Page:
My point is that every moment of ordinary life can be seen to be rich with special, even sacred meaning - full of spiritual meaning - if only we have the eyes to see. Jesus himself says: ‘Let anyone with ears to hear, listen,’ [Mk 4:23] and he asks, ‘Do you have eyes and fail to see? Do you have ears and fail to hear?’[Mk 8:18] and finally, [‘What I say to you, I say to all, “Keep awake!” [Mk 13:37]
Just recently, I noticed an item on my screen encouraging the viewer to take time to observe momentary and unexpected events of special beauty or appeal in the midst of ordinary life and to commit that small observation to memory so it could be recalled and savoured at a later time.
I have also heard Catholic Franciscan Priest, Fr Richard Rohr advise much the same thing, only he says to observe the event for at least 15 seconds before letting our attention move away because we need that length of time to commit the moment to memory for later recall.
The point of both observations is to remind us that today’s ordinary everyday life, even for those who have retired or are unemployed, can be rushed and stressful. We experience vast amounts of stimulation coming in to our minds all the time and this makes it very difficult to stay in the moment. In being held constantly mentally busy, we lose touch not only with ourselves but with the transcendent world unavailable to the passing glance. So it becomes important to rediscover inner stillness to put us back in touch with that world. We can do this at least in part by stopping to pay attention to and savouring the world around us. Pausing to notice small events happening around us is a way to reduce anxiety immediately and also to provide at the very least, some pleasant moments for reflection at the end of the day. And even better than that, these experiences can become a focus for thanksgiving for the blessings of life, or to reality, or to the universal consciousness or to God – whichever your view of what is ultimate might be.
It goes without saying that such quiet reflection later in the day on the small but lovely or fascinating events we come across is a fine way in to meditation. More prosaically, recalling to mind those events which make us smile in wonder and delight can be a very useful antidote to those times when we can’t sleep in the middle of the night. That 2.00 – 3.00 a.m. wakefulness is often supercharged with anxiety as we worry about all kinds of issues, past, present and not even here yet and about which – at that moment – we can do nothing. How much more calming and positive it can be to recall the good things!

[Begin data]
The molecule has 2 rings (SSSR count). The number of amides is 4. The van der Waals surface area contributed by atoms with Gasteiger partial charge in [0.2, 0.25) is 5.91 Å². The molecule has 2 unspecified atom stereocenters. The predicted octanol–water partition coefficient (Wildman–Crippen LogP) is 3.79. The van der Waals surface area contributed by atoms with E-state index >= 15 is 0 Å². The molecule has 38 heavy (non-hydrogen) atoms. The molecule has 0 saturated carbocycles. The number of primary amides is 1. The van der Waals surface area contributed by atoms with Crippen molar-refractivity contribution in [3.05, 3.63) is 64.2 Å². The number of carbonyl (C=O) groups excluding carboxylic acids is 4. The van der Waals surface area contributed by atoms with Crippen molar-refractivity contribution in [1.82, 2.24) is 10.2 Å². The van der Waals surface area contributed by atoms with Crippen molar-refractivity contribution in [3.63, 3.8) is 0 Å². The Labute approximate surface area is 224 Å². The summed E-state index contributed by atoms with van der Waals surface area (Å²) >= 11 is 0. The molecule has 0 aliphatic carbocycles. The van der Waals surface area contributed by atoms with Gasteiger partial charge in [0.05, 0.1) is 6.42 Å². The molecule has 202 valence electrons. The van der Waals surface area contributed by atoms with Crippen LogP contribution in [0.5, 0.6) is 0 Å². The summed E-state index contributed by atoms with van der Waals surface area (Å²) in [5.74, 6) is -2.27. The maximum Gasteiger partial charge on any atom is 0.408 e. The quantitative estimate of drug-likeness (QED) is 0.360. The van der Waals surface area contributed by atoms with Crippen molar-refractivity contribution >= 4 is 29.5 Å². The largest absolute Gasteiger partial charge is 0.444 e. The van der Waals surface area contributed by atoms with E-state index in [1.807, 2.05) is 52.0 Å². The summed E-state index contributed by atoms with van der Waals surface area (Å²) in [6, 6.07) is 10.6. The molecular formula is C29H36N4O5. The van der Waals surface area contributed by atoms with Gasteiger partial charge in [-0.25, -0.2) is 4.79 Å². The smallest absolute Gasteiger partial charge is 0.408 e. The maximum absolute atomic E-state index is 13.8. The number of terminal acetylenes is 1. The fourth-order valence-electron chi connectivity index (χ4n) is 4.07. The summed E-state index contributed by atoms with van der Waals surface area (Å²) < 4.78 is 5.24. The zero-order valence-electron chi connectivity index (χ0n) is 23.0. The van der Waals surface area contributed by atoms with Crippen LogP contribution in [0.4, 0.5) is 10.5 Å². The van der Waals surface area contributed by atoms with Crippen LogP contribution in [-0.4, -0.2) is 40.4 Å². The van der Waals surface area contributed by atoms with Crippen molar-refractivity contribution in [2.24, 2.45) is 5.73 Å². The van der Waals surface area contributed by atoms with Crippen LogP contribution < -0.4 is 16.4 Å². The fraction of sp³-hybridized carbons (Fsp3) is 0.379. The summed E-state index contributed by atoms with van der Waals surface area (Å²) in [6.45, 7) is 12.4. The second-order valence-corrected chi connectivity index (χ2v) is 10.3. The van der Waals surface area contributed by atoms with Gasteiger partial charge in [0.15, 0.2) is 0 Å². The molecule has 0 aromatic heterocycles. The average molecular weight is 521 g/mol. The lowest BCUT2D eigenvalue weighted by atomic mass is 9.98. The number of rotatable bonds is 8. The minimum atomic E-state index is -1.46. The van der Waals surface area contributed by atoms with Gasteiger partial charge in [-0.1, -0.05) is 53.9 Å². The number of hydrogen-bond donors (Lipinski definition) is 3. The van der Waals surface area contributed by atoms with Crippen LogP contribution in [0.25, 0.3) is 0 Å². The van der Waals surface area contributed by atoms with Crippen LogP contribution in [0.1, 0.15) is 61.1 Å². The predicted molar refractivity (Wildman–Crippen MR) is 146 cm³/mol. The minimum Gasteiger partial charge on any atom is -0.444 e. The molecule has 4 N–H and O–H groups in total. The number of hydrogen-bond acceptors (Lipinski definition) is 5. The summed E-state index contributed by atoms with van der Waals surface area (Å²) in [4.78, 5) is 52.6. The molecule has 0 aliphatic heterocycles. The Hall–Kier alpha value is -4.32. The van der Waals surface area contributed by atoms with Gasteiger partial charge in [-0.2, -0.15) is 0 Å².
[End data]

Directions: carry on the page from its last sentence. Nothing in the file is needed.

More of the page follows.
But going further than that, I would suggest that experiencing such ordinary/extraordinary moments through our senses as we relate to perhaps a beautiful sunset; the song of a bird at dawn; the taste of a meal lovingly prepared; the perfume of a dry landscape suddenly wet with rain or the silky feel of a newborn’s skin are also reminders that God is in everything. Our response of awe or delight is but a reminder of that divine mystery which surrounds us.
And if we walk this rediscovered path with God as our companion and become newly aware that it is in God that we live and move and have our being, who knows where our path will lead us. It may not be to writing famous novels, or becoming influential leaders or martyrs for a cause, but we may become a source of hope, courage and new life to those we meet.
Now, while our chances of having a major life-change may be limited, we may have had a moment which gave a silver lining to the clouds of our day or even changed us in some way. Let’s think about that and give thanks.
Over a coffee recently, I learned that to ‘encourage one another and build each other up’ is not the norm! My coffee partner was a young Lane Cove woman discovering the riches of Christianity. She was quite taken by this piece of biblical wisdom (1 Thessalonians 5:11) which I had shared on Facebook recently. I was surprised, because I thought this was obvious. As we discussed it further, it became clear her surprise was justified. Encouraging and building each other up can easily be replaced by a competitive spirit. Unfortunately, people tend to be pitted against each other in business, sporting, educational and many other environments. Relationships can become a trade commodity based upon, ‘How can you benefit me?’ When this carries over into family dynamics, it is particularly sad. Commodifying someone is to dehumanise them.
I enjoy competitive games and I like to win, but not at all costs. (I hope this doesn’t come as a surprise to my family and sporting friends!) Valuing my opponents as people and their self-esteem should always be my first priority. Competitive environments are the trickiest area for me in applying this wisdom. Seeking to encourage others is now a way of life for me in other areas. It causes me to reflect that it hasn’t always been this way. It is something I have learned through a drip feed of decades of Christian teaching. My self-esteem has also grown via the same source and through wonderful encouragers, who told me what they saw in me, when I couldn’t see it myself. Hearing the teaching, augmented by my personal experience of encouragement, combined to produce this good fruit in me, over time.
To sincerely encourage someone can help them tremendously. They may not tell you, nor show immediate signs of the benefit. If they have been subject to many discouraging or dehumanising experiences, they may even reject your encouragement initially. Their emotional ‘bucket’ may be so depleted of helpful, encouraging content that it will take a long time to fill again. They may not be able to ‘hear’ encouragement, particularly in some areas of their lives where damage has been done. But if you do care for them, continue to try and find an area of their life to build up where they can hear you. Remember, there is good and bad in everyone. Let’s choose to focus on the good and acknowledge it.